Greenhouse response? Just ask the miners, bankers and power firms.

28 05 2007

This week will see the release of findings from Australia’s carbon emissions taskforce.

An appropriate time then to remind ourselves what the Sydney Morning Herald had to say about the PM’s self-appointed taskforce at its inception:

“THE Prime Minister, John Howard, has chosen miners, bankers and power industry representatives to advise him on a possible carbon emissions trading system……..”

“Mr Howard said the group’s “sole remit will be to tell us what the shape of a global emissions trading system might take“.

He said it would be “looked at against the background of preserving the natural advantages Australia has in areas like fossil fuels and uranium“.

The members include: Xstrata’s Peter Coates; the managing director of International Power, Tony Concannon; the director of Australian Pipeline Trust, Russell Higgins; the executive director of BHP Billiton, Chris Lynch; the chief of Alumina Limited, John Marlay; and National Australia Bank’s John Stewart.”

Despite the appalling lack of environmental, scientific and ecological expertise and representation on his taskforce the PM is making noises suggesting Australia will re-invent the wheel and implement its own domestic carbon trading scheme.  Yet another election year backflip – great stuff.

The real question will be targets of course.  Anything less than 60-90% reduction by 2050 is selling us short.




9 responses

1 06 2007
Helen Deane

Well,…unfortunately selling us short is a massive understatement with the recent announcements made by Howard. But you know… I’m sure we and the rest of the world can afford to just sit around holding our (insert appropriate object here) for the next five years. Much better than spending a few extra bucks a year on our electricity bills which would naturally create an economic and social collapse of biblical proportions…yeah right! Howard is lying through his teeth on an even grander than usual scale! I guess, as expected, it is up to us as individuals to make the changes he won’t move on…(it makes me very cranky)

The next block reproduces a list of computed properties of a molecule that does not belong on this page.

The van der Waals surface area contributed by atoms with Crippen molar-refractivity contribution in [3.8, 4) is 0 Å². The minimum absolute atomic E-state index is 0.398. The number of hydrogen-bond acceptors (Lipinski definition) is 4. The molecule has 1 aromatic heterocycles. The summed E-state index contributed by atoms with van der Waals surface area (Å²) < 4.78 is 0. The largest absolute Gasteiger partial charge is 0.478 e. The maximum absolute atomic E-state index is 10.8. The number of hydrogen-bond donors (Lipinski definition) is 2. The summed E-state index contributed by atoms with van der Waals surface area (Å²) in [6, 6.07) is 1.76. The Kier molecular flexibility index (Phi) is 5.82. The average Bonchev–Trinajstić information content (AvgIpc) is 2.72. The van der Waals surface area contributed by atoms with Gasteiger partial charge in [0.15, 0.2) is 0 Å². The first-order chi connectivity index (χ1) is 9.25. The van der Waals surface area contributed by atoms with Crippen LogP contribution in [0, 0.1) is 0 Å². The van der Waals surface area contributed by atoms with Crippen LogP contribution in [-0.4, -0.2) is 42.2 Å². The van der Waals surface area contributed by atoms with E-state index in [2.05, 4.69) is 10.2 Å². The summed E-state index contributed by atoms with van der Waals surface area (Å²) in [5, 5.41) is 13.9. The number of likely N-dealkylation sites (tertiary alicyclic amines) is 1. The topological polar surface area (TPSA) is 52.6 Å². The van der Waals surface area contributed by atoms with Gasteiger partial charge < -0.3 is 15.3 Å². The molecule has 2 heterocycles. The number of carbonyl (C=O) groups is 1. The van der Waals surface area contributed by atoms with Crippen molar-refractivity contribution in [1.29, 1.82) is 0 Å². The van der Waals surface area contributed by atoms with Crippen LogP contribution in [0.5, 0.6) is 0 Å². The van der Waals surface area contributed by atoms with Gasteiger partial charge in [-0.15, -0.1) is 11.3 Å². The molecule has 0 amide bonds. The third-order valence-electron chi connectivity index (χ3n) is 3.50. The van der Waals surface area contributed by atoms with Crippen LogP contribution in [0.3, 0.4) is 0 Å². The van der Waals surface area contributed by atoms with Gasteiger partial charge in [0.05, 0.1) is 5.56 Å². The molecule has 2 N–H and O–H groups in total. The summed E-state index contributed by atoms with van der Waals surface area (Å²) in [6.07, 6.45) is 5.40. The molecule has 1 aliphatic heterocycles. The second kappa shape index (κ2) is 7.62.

4 06 2007


It’s just classic Howard isn’t it. Apearances rather than action. Will it fool the punters? Not sure. Just read he picked up a bit in the polls. AHHHHHH ! The IPCC says that to have a shot at avoiding dangerous climate change, emissions need to start dropping by 2015 at the latest. I read somewhere this plan MIGHT see emissions dropping by 2020. Stop the world, I wanna get off.

10 06 2007

60 – 90% is obscene, and totally unrealistic. It isn’t simply a case of putting the ecomomy ahead of the environment – the two are closely linked. History has shown that evironment actually improves with economic wellbeing. Poor countries are naturally concerned with survival above all else – and it’s vital for them to get out of their poverty before they can start improving other areas.

Also, there seems to be this misrepresentation of the conservative’s position on this as being interested in “making money now at the expense of future generations”. But economic growth is compounded yearly – just like bank interest. We presently have a trillion dollar economy. A reduction in GDP from 3% to 2.5% would, over 100 years, have a staggering effect on future generations. My back-of-the-envelope calculations (may need checking):